- The Washington Times - Thursday, December 12, 2002

When Ron Wilson was fired by the Washington Capitals last May, he said he was sure what he wanted to do in the immediate future nothing and probably would take a year off from the only field in which he had ever worked, hockey.

He didn't last a year, even half a year. When he was fired by Anaheim in 1997, he was hired almost immediately by Washington. When the Caps sent him packing and he said he wanted time off, he was on Canadian TV sports channel TSN as soon as the season started, reminding general managers that he was available and even had a bag packed.

That Ron Wilson would return to the NHL was a given; the only question was where. It turned out to be San Jose, where the Sharks suddenly got sick of hearing Darryl Sutter's voice and started underperforming on a grandiose scale. They forgot, as most players eventually seem to, that it was Sutter who guided the team to progressively better records for five straight seasons.

Wilson is familiar with that reasoning. When management in Anaheim got sick of hearing him carp about not spending enough on free agency and other matters, he was sacked after taking a 4-year-old franchise to the playoffs and beating Detroit in the first round. When the Caps' players got sick of hearing Wilson preach his version of the sport, they tuned him out and soon the coach, rightly or wrongly, was gone.

Washington will play in San Jose on Saturday night, Wilson's fourth game behind the Sharks' bench. It will have special meaning, but it won't be the same as the first time the Caps played the Mighty Ducks. Wilson took over the Caps in the middle of the summer and had plenty of time to assess the situation and individuals.

Now, with a third of the season gone, he will still be trying to determine what his players can do under certain situations and will have less time to worry about Washington.

And for that matter, the underachieving Caps have more than enough problems of their own, so there is no need to be worried about facing Wilson on the other bench.

"One of the hardest games I have coached in, emotionally, was the first time I went back to Anaheim," Wilson said the other day in a conference call with reporters. "That was difficult from an emotional point of view but this situation, it doesn't bother me so much. We're playing here; I don't have to worry about going back to Washington. Obviously, I am going to have some feelings in the game. You spend five years and you give up a lot in an organization, you still have some special feelings for people and I have a lot of friends there.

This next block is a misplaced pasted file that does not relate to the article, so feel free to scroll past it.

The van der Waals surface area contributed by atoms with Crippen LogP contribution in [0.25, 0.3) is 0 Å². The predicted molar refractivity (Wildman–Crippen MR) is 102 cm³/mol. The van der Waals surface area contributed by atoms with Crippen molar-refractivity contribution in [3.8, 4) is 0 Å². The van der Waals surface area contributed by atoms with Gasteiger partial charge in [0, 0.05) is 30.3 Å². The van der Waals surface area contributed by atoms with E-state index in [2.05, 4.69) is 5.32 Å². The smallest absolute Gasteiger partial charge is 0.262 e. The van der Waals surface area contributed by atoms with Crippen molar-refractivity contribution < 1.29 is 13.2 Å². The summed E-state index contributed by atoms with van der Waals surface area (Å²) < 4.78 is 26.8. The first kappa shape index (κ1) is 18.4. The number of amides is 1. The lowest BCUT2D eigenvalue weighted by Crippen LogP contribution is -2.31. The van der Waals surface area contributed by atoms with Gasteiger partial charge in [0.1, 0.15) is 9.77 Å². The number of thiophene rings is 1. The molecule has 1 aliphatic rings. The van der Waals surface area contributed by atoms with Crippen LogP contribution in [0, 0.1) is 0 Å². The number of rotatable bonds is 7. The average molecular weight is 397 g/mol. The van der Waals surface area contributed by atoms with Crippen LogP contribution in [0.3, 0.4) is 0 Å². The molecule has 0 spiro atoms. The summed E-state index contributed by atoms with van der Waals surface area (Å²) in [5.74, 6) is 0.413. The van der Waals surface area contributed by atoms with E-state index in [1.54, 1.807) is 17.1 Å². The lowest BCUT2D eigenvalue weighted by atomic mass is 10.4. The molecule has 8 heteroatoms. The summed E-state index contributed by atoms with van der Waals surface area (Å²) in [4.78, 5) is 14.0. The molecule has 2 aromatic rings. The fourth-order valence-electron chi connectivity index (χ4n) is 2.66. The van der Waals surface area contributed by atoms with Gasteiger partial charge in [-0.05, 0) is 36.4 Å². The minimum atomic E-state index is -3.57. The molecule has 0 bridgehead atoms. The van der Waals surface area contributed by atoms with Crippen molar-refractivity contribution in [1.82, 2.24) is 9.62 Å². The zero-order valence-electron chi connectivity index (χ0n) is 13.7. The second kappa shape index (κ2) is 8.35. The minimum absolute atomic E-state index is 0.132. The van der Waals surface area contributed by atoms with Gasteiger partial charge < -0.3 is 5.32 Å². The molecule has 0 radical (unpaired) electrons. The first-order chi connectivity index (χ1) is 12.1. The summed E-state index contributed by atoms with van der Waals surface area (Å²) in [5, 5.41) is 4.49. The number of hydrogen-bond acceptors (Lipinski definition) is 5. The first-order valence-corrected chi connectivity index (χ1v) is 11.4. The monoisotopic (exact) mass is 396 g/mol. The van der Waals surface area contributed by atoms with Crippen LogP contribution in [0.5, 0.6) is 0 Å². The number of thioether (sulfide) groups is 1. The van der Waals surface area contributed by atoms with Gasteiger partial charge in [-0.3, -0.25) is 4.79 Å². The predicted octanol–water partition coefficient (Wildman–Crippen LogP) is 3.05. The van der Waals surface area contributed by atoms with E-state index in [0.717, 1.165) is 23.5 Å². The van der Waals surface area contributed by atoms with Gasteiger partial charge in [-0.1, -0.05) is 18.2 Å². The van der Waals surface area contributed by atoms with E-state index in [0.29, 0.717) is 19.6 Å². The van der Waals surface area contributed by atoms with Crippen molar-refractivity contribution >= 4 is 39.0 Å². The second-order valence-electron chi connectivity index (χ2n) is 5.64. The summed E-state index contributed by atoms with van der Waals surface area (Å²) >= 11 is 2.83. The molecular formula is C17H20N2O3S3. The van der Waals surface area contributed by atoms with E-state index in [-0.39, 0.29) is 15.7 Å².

"But we have to win the game and, hopefully, we can prepare to do that. But I am not going to overstress this game to the team. It's a very important game whether it's Washington or Pittsburgh or whoever. Every game is equally as important, and I would never ask them to go up there and try harder because the Caps let me go."

Wilson's jumping back into the pool so quickly surprised a lot of people possibly even the coach himself, who was living in the dream home he and his wife had built in Hilton Head, S.C., and playing golf every day. He was living off the $900,000 the Caps owed him for the final year of his contract, so it wasn't like he was forced to find a way to make ends meet.

"You know, I said that to myself after the second period of the first game," Wilson said with a laugh. "Columbus scored with two seconds to go in the second, and I came in and said that to [assistant coach] Tim Hunter."

He maintained that the firing of Sutter caught him off guard, as it did the rest of the NHL. Wilson had been in hockey all his life and was following the sport as a fan and as part of a panel discussion group on TSN.

"I think I had six or seven months off, which is pretty good," he said. "I don't know if I am programmed to do this or this is what I do "

Wilson continues to follow in the footsteps of his father and uncle both players and coaches in the league, both with their names inscribed on the Stanley Cup. That his name is not there with those of his relatives is one of the primary things that drives him, Wilson admitted.

But those who know Wilson feel the man is an NHL addict and that winning one Stanley Cup will never be enough. The fear of losing drives him even harder, and there are times when he takes that out on those who work under him. That may be his only undoing.

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